Not exactly the stuff page-turners are made from. The dialogue fails to ring true because it’s dull and obvious. The characters in this novel say precisely what we would expect two people in this situation to say.
In the Real world
But here’s the thing: folks don’t usually talk that way in the real world – and in a novel they never do. Instead, they…
- Rephrase lines to make them fresh and interesting, perhaps even funny.
- Say the exact opposite to what they really think.
- Try to avoid having the conversation altogether by changing the subject.
- Come out with an outright lie.
Writing dialogue that has the ring of truth to it is all about reflecting this reality.
So, when Sarah asks her husband how he is feeling, he won’t say “absolutely awful” – instead, he’ll say he “feels great” or “fantastic, thanks!” or he might even ignore her altogether. (Authentic dialogue is often just as much about what characters don’t say as what they do.)
Instead of asking David if he could manage some toast (boring!) Sarah could say, “I take it you won’t be having extra syrup on your pancakes.” And when she goes on to quiz him about his night out, David (not wanting to discuss it) could pretend he hasn’t heard.
Here, then, is an improved version of the breakfast table scene…
“Morning,” said Sarah. “You look good.”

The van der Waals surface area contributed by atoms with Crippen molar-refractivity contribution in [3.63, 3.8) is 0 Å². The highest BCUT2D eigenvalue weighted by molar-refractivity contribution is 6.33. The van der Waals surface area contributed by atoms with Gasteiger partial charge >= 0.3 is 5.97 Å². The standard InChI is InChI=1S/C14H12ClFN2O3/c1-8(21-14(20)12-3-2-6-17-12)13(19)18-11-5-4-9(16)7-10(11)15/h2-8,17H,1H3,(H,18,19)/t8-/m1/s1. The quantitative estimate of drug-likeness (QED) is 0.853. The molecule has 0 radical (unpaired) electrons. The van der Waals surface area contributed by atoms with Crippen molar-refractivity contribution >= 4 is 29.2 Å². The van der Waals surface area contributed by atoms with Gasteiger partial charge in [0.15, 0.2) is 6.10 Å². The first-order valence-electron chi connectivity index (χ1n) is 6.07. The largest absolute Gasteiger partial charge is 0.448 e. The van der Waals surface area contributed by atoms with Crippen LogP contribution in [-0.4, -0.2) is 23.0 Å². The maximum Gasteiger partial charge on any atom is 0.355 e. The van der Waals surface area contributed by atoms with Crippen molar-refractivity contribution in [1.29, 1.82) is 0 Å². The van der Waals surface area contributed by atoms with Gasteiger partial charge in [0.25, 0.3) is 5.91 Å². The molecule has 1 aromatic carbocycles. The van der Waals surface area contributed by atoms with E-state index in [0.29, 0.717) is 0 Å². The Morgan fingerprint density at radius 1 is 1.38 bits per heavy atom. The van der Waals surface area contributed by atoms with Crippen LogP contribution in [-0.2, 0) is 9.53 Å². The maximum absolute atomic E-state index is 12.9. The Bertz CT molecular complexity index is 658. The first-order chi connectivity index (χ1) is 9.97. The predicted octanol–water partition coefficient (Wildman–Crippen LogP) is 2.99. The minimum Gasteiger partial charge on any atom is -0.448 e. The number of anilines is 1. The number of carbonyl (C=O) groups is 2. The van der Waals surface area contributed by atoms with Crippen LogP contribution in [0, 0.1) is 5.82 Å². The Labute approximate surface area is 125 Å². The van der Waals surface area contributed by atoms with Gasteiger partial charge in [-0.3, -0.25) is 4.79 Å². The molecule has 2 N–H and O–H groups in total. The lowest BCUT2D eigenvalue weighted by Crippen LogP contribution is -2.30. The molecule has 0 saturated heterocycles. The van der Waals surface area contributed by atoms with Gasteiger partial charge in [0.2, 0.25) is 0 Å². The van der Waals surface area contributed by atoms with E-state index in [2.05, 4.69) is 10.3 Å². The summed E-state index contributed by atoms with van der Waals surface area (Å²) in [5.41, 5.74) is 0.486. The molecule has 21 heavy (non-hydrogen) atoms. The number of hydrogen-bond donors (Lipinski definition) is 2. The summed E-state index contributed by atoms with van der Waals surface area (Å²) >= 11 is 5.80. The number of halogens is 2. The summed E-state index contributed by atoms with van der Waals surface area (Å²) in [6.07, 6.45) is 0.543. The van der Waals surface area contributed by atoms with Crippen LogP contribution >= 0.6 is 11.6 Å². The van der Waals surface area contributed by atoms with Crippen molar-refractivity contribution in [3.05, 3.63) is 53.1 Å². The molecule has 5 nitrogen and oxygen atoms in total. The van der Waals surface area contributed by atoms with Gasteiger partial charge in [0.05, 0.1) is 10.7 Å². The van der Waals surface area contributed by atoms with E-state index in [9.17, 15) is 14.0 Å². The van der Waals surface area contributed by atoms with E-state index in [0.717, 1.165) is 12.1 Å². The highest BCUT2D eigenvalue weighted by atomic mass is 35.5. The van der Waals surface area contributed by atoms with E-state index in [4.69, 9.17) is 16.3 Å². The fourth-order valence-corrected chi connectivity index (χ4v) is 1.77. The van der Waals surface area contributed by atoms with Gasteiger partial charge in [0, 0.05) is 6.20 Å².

“Not half as good as I feel,” said David.
“I take it you won’t be having extra syrup on your pancakes.”
No answer, not even a glance.
“Coffee it is, then,” she said and poured him a large one. Black. As she watched her husband sip it and wince, she asked if his watch had packed up again.”
“Only I could have sworn you promised to be home before midnight,” said Sarah.
David sipped some more coffee, pulled a face. “Is this stuff fresh?”
Use Subtext In Your Dialogue
Learn to listen when you’re talking to people. Listen to how people say one thing and mean another. We’ve all done it at sometime in our life’s.
I suppose this is partly related to the previous point. But it’s worth mentioning separately.
One way of adding authenticity to a passage of dialogue is to have characters talk about one thing… when they are actually talking about something else entirely.
A couple in a failing relationship, for example, might argue about what movie to watch tonight, and not what is really on their minds…
- What they reallybelieve is that they are two different people and it is time to head their separate ways.
- What they actuallyfight about is watching the horror movie vs. watching the romantic comedy.
Get the Punctuation Right
Last but not least, a look at the nuts and bolts of how to punctuate dialogue properly. Not a very sexy topic – but an important one to get right nonetheless!
The odds are that you’re a keen reader (most novelists are). So you really don’t need me to tell you the mechanics of how to set out dialogue on the page.